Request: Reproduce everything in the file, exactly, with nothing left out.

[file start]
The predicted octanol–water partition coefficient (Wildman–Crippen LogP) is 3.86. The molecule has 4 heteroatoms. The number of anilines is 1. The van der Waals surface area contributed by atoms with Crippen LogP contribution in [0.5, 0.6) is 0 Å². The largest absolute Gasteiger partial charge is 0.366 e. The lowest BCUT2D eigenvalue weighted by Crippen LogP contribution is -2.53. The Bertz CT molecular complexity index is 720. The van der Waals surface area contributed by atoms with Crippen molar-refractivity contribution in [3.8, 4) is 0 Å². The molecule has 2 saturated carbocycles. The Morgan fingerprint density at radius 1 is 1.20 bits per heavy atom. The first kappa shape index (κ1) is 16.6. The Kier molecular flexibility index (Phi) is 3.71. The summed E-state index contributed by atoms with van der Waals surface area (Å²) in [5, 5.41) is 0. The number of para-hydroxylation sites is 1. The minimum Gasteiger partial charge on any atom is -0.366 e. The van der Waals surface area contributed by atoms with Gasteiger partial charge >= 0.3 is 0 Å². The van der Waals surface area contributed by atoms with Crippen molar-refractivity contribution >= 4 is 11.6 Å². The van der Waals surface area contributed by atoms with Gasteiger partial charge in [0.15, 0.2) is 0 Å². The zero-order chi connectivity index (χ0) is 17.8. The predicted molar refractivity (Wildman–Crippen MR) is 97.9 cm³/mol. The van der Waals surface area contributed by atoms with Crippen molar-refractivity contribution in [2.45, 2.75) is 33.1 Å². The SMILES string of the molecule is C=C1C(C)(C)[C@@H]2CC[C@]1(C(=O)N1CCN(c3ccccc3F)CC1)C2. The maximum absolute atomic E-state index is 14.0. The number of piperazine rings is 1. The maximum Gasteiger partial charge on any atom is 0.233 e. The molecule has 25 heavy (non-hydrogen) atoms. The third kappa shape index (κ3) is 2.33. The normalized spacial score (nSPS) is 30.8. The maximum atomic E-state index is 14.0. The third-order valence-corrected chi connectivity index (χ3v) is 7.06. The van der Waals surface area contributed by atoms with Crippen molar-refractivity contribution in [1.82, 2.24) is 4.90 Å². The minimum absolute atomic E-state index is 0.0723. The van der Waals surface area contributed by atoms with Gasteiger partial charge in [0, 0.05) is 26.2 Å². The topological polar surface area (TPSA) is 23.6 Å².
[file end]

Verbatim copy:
The predicted octanol–water partition coefficient (Wildman–Crippen LogP) is 3.86. The molecule has 4 heteroatoms. The number of anilines is 1. The van der Waals surface area contributed by atoms with Crippen LogP contribution in [0.5, 0.6) is 0 Å². The largest absolute Gasteiger partial charge is 0.366 e. The lowest BCUT2D eigenvalue weighted by Crippen LogP contribution is -2.53. The Bertz CT molecular complexity index is 720. The van der Waals surface area contributed by atoms with Crippen molar-refractivity contribution in [3.8, 4) is 0 Å². The molecule has 2 saturated carbocycles. The Morgan fingerprint density at radius 1 is 1.20 bits per heavy atom. The first kappa shape index (κ1) is 16.6. The Kier molecular flexibility index (Phi) is 3.71. The summed E-state index contributed by atoms with van der Waals surface area (Å²) in [5, 5.41) is 0. The number of para-hydroxylation sites is 1. The minimum Gasteiger partial charge on any atom is -0.366 e. The van der Waals surface area contributed by atoms with Gasteiger partial charge >= 0.3 is 0 Å². The van der Waals surface area contributed by atoms with Crippen molar-refractivity contribution >= 4 is 11.6 Å². The van der Waals surface area contributed by atoms with Gasteiger partial charge in [0.15, 0.2) is 0 Å². The zero-order chi connectivity index (χ0) is 17.8. The predicted molar refractivity (Wildman–Crippen MR) is 97.9 cm³/mol. The van der Waals surface area contributed by atoms with Crippen molar-refractivity contribution in [2.45, 2.75) is 33.1 Å². The SMILES string of the molecule is C=C1C(C)(C)[C@@H]2CC[C@]1(C(=O)N1CCN(c3ccccc3F)CC1)C2. The maximum absolute atomic E-state index is 14.0. The number of piperazine rings is 1. The maximum Gasteiger partial charge on any atom is 0.233 e. The molecule has 25 heavy (non-hydrogen) atoms. The third kappa shape index (κ3) is 2.33. The normalized spacial score (nSPS) is 30.8. The maximum atomic E-state index is 14.0. The third-order valence-corrected chi connectivity index (χ3v) is 7.06. The van der Waals surface area contributed by atoms with Crippen molar-refractivity contribution in [1.82, 2.24) is 4.90 Å². The minimum absolute atomic E-state index is 0.0723. The van der Waals surface area contributed by atoms with Gasteiger partial charge in [0, 0.05) is 26.2 Å². The topological polar surface area (TPSA) is 23.6 Å².